Investors in the healthcare provider had their nerves tested again after further large-scale selling.
A heavily-discounted share sale added to the pain for NMC Health (LSE:NMC) investors today as the former rising star of the FTSE 100 index plunged to within a few pence of its lowest level in more than three years.
With the UAE-based healthcare provider still reeling from last month's criticism by US hedge fund Muddy Waters, shares plunged as much as 20% first thing this morning to 1,200p as it emerged that two of its major shareholders had sold stock worth £375 million at that price.
NMC said the disposals related to the financing of the investors' shareholdings and had nothing to do with the company's operating performance or long-term prospects. It has previously rebutted allegations by Muddy Waters questioning the accuracy of its financial statements.
But the attack has left its mark, with shares halving in value since the middle of December and at the lowest point since before NMC's entry into the FTSE 100 index in 2017.
NMC listed at 210p in April 2012, eventually multiplying 18 times when it breached the 4,000p level in 2018 as one of that year's best performing top-flight stocks and worth £7 billion.
It was attracting broker price targets as high as 3,900p as recently August, which is why some brave investors may still sense an opportunity given the scale of the latest sell-off.
Source: TradingView Past performance is not a guide to future performance
NMC is one of the largest healthcare operators in a wealthy region, having started out from a one room clinic in Abu Dhabi some 40 years earlier. It has two main branches — NMC Healthcare and NMC Trading, which is a leading distributor of pharmaceutical products.
A key part of the investment case is that NMC is well placed to benefit from trends involving the consolidation of smaller players and a tightening regulatory environment.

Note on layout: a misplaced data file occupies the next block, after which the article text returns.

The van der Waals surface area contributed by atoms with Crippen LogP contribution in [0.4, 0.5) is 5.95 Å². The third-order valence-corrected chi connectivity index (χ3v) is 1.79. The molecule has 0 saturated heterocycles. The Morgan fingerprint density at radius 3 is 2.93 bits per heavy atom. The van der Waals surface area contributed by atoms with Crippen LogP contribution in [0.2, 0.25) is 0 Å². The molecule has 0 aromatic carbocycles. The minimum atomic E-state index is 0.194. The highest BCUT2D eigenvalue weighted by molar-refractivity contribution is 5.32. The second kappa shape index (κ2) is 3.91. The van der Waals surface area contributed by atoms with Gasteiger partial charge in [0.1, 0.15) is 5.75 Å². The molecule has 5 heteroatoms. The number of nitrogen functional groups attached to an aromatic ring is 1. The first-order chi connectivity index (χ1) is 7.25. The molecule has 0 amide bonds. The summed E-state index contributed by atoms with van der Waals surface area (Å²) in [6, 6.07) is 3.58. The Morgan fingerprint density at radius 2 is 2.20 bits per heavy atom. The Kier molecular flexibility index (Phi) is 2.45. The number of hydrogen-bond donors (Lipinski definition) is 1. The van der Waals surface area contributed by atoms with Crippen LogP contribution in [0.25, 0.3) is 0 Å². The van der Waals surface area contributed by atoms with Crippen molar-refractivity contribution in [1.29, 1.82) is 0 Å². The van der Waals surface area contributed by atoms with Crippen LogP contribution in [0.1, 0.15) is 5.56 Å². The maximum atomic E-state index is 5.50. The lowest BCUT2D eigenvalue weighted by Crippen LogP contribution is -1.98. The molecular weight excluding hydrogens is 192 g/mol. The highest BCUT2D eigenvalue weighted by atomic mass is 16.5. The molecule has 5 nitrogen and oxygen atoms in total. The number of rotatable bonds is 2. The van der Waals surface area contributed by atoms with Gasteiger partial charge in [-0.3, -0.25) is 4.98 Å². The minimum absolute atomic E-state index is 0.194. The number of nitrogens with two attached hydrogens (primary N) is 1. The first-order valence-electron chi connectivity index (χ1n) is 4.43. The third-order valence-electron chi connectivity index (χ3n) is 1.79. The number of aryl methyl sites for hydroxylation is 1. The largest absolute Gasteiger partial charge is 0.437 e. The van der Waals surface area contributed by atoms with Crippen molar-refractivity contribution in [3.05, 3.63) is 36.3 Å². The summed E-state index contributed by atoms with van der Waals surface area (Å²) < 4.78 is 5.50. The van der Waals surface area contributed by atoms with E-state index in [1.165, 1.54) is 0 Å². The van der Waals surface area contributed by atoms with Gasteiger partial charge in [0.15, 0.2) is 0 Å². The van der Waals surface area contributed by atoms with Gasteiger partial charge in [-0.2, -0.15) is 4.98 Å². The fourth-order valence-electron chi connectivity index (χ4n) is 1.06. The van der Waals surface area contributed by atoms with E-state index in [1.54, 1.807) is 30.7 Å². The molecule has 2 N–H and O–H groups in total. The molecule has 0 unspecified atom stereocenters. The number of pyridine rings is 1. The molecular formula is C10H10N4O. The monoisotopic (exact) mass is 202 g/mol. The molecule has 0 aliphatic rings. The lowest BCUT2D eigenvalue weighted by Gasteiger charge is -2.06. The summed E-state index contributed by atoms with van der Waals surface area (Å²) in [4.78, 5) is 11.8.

An opposing view was laid out by our companies analyst Edmond Jackson in August. His “Avoid” critique now looks well timed, particularly as strong interim results that month were accompanied by a US$200 million (£152 million) buyback programme.
Revisiting the stock last month, Jackson wrote: “I was concerned NMC’s interim figures looked too good to be true, typifying indebted acquirers that end up in controversy. Can, and indeed should, hospitals/healthcare be delivering net profit up 30% near £113 million equivalent, on an 18.5% operating margin?”
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Jackson's concerns included the lack of a breakdown on underlying performance versus the contribution from acquisitions. He added that the balance sheet was swollen with $2.8 billion total debt including lease liabilities and convertible bonds.
He said there was wider relevance in the way companies with a low “free float” may be prone to a lack of transparency, with their stocks kicked around by momentum traders.
NMC's response to the report and allegations by Muddy Waters has included the appointment of independent advisers to undertake a review of the business. It added last month: “The company believes that the current share price is not a fair reflection of the value of the company which has a consistent track record of strong growth and cash generation.”
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